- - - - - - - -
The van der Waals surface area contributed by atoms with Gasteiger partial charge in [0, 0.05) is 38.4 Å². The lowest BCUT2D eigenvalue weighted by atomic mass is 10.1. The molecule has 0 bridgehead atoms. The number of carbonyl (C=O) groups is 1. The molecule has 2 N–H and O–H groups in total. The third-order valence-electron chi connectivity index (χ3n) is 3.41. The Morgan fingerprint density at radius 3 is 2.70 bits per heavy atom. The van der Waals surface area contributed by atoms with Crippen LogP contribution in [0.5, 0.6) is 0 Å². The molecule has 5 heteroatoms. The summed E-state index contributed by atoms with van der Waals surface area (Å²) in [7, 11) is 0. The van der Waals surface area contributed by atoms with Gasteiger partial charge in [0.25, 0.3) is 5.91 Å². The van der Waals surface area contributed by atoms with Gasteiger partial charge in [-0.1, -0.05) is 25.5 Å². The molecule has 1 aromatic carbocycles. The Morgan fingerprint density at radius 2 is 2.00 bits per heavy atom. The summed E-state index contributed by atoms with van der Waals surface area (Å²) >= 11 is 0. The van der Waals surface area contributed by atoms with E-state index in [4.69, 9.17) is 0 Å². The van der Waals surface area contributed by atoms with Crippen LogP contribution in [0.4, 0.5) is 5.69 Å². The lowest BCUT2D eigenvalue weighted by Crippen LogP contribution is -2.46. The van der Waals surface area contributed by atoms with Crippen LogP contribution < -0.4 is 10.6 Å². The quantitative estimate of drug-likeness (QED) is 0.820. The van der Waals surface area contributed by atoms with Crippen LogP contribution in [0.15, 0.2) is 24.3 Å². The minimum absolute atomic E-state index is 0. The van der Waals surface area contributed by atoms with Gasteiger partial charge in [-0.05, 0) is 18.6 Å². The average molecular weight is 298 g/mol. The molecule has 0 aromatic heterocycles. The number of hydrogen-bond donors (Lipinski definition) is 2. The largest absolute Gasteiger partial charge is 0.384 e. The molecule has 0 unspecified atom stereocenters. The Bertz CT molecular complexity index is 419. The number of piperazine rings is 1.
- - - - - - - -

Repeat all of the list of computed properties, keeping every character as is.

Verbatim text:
The van der Waals surface area contributed by atoms with Gasteiger partial charge in [0, 0.05) is 38.4 Å². The lowest BCUT2D eigenvalue weighted by atomic mass is 10.1. The molecule has 0 bridgehead atoms. The number of carbonyl (C=O) groups is 1. The molecule has 2 N–H and O–H groups in total. The third-order valence-electron chi connectivity index (χ3n) is 3.41. The Morgan fingerprint density at radius 3 is 2.70 bits per heavy atom. The van der Waals surface area contributed by atoms with Crippen LogP contribution in [0.5, 0.6) is 0 Å². The molecule has 5 heteroatoms. The summed E-state index contributed by atoms with van der Waals surface area (Å²) in [7, 11) is 0. The van der Waals surface area contributed by atoms with Gasteiger partial charge in [0.25, 0.3) is 5.91 Å². The van der Waals surface area contributed by atoms with Gasteiger partial charge in [-0.1, -0.05) is 25.5 Å². The molecule has 1 aromatic carbocycles. The Morgan fingerprint density at radius 2 is 2.00 bits per heavy atom. The summed E-state index contributed by atoms with van der Waals surface area (Å²) >= 11 is 0. The van der Waals surface area contributed by atoms with E-state index in [4.69, 9.17) is 0 Å². The van der Waals surface area contributed by atoms with Crippen LogP contribution in [0.4, 0.5) is 5.69 Å². The lowest BCUT2D eigenvalue weighted by Crippen LogP contribution is -2.46. The van der Waals surface area contributed by atoms with Crippen LogP contribution < -0.4 is 10.6 Å². The quantitative estimate of drug-likeness (QED) is 0.820. The van der Waals surface area contributed by atoms with Crippen LogP contribution in [0.15, 0.2) is 24.3 Å². The minimum absolute atomic E-state index is 0. The van der Waals surface area contributed by atoms with Gasteiger partial charge in [-0.05, 0) is 18.6 Å². The average molecular weight is 298 g/mol. The molecule has 0 aromatic heterocycles. The number of hydrogen-bond donors (Lipinski definition) is 2. The largest absolute Gasteiger partial charge is 0.384 e. The molecule has 0 unspecified atom stereocenters. The Bertz CT molecular complexity index is 419. The number of piperazine rings is 1.